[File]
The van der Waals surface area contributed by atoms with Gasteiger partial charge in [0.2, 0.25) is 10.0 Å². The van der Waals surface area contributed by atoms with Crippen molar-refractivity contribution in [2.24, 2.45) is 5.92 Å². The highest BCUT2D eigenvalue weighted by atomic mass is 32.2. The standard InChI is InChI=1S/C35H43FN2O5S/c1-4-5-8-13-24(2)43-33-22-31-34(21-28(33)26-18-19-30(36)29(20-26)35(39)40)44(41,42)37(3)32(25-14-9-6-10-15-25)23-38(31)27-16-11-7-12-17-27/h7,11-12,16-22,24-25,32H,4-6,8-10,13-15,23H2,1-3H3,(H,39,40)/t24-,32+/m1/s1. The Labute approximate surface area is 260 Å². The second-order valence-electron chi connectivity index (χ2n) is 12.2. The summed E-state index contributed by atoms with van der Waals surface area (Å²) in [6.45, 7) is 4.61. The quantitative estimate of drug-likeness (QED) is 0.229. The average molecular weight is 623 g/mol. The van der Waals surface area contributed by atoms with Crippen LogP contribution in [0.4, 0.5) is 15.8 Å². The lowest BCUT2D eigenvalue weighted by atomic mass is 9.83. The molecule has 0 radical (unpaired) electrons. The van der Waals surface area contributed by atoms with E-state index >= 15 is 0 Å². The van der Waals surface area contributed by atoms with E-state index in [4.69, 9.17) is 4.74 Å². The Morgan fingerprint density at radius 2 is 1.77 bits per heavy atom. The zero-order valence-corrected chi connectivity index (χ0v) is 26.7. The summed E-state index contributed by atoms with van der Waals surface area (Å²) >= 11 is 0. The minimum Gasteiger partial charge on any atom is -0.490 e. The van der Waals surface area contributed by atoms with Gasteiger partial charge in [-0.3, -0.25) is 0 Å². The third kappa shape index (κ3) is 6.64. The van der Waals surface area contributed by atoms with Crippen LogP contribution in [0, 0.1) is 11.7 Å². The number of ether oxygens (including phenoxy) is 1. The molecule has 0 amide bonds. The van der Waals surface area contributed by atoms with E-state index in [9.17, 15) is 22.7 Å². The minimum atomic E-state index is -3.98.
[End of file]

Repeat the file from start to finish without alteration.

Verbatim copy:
The van der Waals surface area contributed by atoms with Gasteiger partial charge in [0.2, 0.25) is 10.0 Å². The van der Waals surface area contributed by atoms with Crippen molar-refractivity contribution in [2.24, 2.45) is 5.92 Å². The highest BCUT2D eigenvalue weighted by atomic mass is 32.2. The standard InChI is InChI=1S/C35H43FN2O5S/c1-4-5-8-13-24(2)43-33-22-31-34(21-28(33)26-18-19-30(36)29(20-26)35(39)40)44(41,42)37(3)32(25-14-9-6-10-15-25)23-38(31)27-16-11-7-12-17-27/h7,11-12,16-22,24-25,32H,4-6,8-10,13-15,23H2,1-3H3,(H,39,40)/t24-,32+/m1/s1. The Labute approximate surface area is 260 Å². The second-order valence-electron chi connectivity index (χ2n) is 12.2. The summed E-state index contributed by atoms with van der Waals surface area (Å²) in [6.45, 7) is 4.61. The quantitative estimate of drug-likeness (QED) is 0.229. The average molecular weight is 623 g/mol. The van der Waals surface area contributed by atoms with Crippen LogP contribution in [0.4, 0.5) is 15.8 Å². The lowest BCUT2D eigenvalue weighted by atomic mass is 9.83. The molecule has 0 radical (unpaired) electrons. The van der Waals surface area contributed by atoms with E-state index >= 15 is 0 Å². The van der Waals surface area contributed by atoms with E-state index in [4.69, 9.17) is 4.74 Å². The Morgan fingerprint density at radius 2 is 1.77 bits per heavy atom. The zero-order valence-corrected chi connectivity index (χ0v) is 26.7. The summed E-state index contributed by atoms with van der Waals surface area (Å²) >= 11 is 0. The minimum Gasteiger partial charge on any atom is -0.490 e. The van der Waals surface area contributed by atoms with Gasteiger partial charge in [-0.3, -0.25) is 0 Å². The third kappa shape index (κ3) is 6.64. The van der Waals surface area contributed by atoms with Crippen LogP contribution in [0, 0.1) is 11.7 Å². The number of ether oxygens (including phenoxy) is 1. The molecule has 0 amide bonds. The van der Waals surface area contributed by atoms with E-state index in [9.17, 15) is 22.7 Å². The minimum atomic E-state index is -3.98.